The women of Judwaa are of course secondary to Varun. Still, within the limited space they get, they make a mark. Pannu, whose calling card in Hindi cinema right now is her brilliant performance in last year’s Pink, shows here that she is suited to the singing-dancing-swimsuit-wearing-glamour-doll routine too. She is outshone though by Fernandez who has spent most of her short career doing precisely that, but reminds us in Judwaa 2 that she is not the frozen-faced non-actor that too many people take her for.
As we saw in 2016’s Dishoom, it is clear here too that this gorgeous young woman deserves a shot at larger roles in comedy.
The fabulous Pavan Raj Malhotra is wasted in a film where the gifted supporting cast is marginal and the focus is entirely on Varun.
Which brings me back to my earlier comment about Varun being the reason why this film was made. The point is underlined by Salman Khan’s cameo in Judwaa 2. It is a separate matter that that scene must rank as the most poorly conceived, amateurishly executed guest appearance by a major star ever, with jarringly bad sound quality to boot. What Dhawan Senior seems to be hinting at through the weird conversation there is that he sees Varun as a future Salman Khan.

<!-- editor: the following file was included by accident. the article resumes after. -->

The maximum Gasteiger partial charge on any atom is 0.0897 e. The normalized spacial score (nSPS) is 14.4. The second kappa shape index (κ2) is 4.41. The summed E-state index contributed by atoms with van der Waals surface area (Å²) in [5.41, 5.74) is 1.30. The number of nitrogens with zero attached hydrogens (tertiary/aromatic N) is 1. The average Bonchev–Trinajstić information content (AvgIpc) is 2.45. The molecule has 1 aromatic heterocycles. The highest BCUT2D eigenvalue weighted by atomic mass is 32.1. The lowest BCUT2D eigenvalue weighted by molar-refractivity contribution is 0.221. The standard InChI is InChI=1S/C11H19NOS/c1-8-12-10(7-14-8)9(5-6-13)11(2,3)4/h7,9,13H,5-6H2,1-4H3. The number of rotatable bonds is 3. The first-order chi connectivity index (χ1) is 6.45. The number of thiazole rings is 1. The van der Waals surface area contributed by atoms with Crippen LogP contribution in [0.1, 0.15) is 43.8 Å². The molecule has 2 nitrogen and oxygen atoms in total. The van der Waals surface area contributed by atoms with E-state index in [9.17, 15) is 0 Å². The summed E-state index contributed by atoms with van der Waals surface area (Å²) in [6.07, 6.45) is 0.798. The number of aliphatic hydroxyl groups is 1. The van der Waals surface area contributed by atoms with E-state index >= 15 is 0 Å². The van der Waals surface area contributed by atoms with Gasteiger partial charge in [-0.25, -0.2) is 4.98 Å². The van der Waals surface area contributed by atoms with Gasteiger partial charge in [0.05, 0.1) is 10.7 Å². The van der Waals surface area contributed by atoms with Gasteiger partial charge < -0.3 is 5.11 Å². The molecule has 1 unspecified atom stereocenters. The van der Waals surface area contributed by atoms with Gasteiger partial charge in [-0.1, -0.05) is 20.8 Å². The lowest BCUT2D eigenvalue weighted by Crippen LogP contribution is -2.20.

Well, I am sticking my neck out and saying the father is shortselling his son with the comparison. Whether or not Varun becomes as big a star as Khan is not something anyone can predict, but he clearly does have the potential. More to the point, he is a better actor and a more flexible dancer than the Khan. Now Daddy, give him a more imaginative film to work in. Those of us who have enjoyed you at your best, know that you are capable of so much more than just “not bad” which is what Judwaa 2 is.
Footnote: The Censor Board asked Dhawan to remove a shot of Lord Krishna dancing and playing the saxophone in the song Suno Ganpati Bappa Morya. It is clear from their directive that they have not understood the ABC of the playful down-to-earthness that is the hallmark of Hindu mythology.